11:31 a.m. ET, March 12, 2020

House Speaker Pelosi says coronavirus bill will be up for vote today

From CNN's Clare Foran, Haley Byrd, and Manu Raju

Nicholas Kamm/AFP via Getty Images
Nicholas Kamm/AFP via Getty Images

House Speaker Nancy Pelosi said that House Democrats still plan to bring their legislative coronavirus response package to the floor for a vote today, even as she noted that talks are ongoing with the White House in an effort to reach a consensus deal.

“Today we’ll bring to the floor our Families First legislation,” she said at her weekly news conference.

She said Democrats are “addressing” some Republican concerns in their coronavirus response legislation, saying the Trump administration’s suggestions are all “very reasonable.”

But she pushed back on House Minority Leader Kevin McCarthy’s suggestion that the House stay in session instead of leaving for a week-long recess in order to further negotiate changes to the coronavirus legislation.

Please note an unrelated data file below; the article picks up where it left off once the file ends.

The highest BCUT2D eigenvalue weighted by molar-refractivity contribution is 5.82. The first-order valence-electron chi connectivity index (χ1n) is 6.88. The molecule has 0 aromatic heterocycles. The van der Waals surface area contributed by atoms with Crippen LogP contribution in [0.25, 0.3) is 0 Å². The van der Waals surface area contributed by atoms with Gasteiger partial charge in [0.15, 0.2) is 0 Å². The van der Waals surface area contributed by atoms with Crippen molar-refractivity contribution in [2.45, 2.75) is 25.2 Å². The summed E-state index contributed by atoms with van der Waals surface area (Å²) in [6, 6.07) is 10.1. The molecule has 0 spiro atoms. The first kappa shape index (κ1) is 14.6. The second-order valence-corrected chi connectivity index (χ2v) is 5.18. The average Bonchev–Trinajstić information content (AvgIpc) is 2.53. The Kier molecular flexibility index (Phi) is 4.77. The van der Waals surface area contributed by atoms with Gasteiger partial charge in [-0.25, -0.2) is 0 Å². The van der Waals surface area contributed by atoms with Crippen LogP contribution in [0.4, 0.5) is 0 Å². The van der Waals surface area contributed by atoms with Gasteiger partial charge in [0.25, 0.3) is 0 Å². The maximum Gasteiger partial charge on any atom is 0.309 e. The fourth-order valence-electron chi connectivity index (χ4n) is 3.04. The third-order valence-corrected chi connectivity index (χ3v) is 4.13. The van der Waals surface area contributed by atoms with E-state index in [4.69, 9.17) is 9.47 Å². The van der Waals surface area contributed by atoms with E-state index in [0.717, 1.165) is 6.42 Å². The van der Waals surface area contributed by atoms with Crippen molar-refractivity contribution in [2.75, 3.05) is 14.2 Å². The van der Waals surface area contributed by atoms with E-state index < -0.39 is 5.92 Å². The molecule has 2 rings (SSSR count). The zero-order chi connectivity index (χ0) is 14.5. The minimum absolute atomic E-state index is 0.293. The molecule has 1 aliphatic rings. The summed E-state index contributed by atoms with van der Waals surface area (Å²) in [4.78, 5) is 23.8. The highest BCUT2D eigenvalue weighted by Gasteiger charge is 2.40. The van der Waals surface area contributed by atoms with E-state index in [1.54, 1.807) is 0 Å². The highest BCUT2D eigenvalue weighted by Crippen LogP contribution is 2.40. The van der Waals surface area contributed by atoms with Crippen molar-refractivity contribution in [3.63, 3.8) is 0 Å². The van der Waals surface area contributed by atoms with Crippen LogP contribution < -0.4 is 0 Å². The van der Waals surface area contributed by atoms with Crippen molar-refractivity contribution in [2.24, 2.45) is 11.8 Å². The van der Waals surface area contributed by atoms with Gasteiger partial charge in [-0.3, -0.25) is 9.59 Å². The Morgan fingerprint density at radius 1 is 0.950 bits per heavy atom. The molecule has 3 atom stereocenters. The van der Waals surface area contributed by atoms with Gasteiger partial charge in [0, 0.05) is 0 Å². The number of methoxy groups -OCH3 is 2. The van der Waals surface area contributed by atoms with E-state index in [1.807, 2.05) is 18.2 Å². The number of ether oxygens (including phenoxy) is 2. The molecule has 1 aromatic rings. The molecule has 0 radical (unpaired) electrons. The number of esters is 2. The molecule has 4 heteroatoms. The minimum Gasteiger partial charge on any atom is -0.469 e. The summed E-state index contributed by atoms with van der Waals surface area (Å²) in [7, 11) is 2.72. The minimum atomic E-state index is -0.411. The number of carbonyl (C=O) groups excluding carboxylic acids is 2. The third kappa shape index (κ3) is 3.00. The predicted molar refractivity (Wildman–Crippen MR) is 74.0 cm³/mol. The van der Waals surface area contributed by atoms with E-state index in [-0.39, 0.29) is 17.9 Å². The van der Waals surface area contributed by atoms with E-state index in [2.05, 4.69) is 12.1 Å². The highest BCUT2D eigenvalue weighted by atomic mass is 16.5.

"We don’t need 48 hours. We need to just make a decision to help families right now,” Pelosi said during her presser, after McCarthy said in a news conference right before hers that he thinks the House should stay in session to reach a deal and is optimistic that could get done in the next 24 to 48 hours. 

“We are responding to their concerns, we don’t want them moving the goal posts, and that’s it,” she said. “I’m not sticking around because they don’t want to agree to language.”

She said members who have complaints should “save it for another day,” and for future legislation, arguing that now is the time to find common ground.